1 DWORD WINAPI WorkerThreadProc(LPVOID param)
 2 {
 3     LPTHREAD_START_ROUTINE taskProcessor = (LPTHREAD_START_ROUTINE)param;
 4
 5     OVERLAPPED_ENTRY olEntry = {0};
 6     while (true)
 7     {
 8         // get completion packet on Iocp
 9         if (GetQueuedCompletionStatus(
10                 g_hIocp,
11                 &(olEntry.dwNumberOfBytesTransferred),
12                 &(olEntry.lpCompletionKey),
13                 &(olEntry.lpOverlapped),
14                 INFINITE))
15         {
16             if (olEntry.lpCompletionKey == ckStopCommand)
17             {
18                 g_showDetailInfo ? printf("worker thread [%d] ends gracefully.\n", GetCurrentThreadId()) : void();
19                 break;
20             }
21             else
22             {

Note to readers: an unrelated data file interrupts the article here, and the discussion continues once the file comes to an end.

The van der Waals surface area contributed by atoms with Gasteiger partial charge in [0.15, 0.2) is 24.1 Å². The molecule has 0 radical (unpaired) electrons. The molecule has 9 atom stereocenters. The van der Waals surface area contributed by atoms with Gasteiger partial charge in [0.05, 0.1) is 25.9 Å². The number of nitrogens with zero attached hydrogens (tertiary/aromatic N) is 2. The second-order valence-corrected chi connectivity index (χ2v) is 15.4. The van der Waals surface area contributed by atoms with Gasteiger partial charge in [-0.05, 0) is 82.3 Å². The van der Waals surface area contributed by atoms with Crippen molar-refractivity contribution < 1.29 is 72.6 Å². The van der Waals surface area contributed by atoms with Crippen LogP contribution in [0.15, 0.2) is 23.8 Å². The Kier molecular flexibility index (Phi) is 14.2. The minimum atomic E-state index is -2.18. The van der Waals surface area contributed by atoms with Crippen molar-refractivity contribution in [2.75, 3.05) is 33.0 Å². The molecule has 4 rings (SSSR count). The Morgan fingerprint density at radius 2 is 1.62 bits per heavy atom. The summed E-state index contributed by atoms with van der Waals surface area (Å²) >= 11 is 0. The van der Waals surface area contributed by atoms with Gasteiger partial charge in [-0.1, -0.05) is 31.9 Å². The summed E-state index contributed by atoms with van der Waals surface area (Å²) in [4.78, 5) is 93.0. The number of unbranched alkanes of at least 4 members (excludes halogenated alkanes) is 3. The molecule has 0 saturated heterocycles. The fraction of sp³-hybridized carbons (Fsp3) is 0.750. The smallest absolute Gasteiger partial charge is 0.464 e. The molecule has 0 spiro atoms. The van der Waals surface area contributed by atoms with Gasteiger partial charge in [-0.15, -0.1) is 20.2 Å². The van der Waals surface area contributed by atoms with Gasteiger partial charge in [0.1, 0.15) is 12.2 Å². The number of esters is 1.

23                 g_showDetailInfo ? printf("worker thread [%d] will process one request.\n", GetCurrentThreadId()) : void();
24                 g_mapThreadLoad[GetCurrentThreadId()]++;
25                 taskProcessor((LPVOID)&olEntry);
26             }
27         }
28         else
29         {
30             // report error and exit this thread
31             g_showDetailInfo ? printf("Error when query completion status on Iocp due to: [%d]\n", GetLastError()) : void();
32             break;
33         }
34     }
35
36     return 0;
37 }
38
39 BOOL StartupIocpServer(LPTHREAD_START_ROUTINE taskProcessor)
40 {
41     // Get # of system Processor
42     SYSTEM_INFO sysInfo;
43     GetSystemInfo(&sysInfo);
44     DWORD coreCount = sysInfo.dwNumberOfProcessors;
45
46     // Create Iocp
47     g_hIocp = CreateNewCompletionPort(coreCount);
48     if (g_hIocp == NULL)
49     {
50         printf("Failed to create Iocp due to: [%d]\n", GetLastError());
51         return FALSE;
52     }
53
54     // Startup worker threads
55     DWORD dwThreadId = 0;
56     dwThreadCount = coreCount * 2;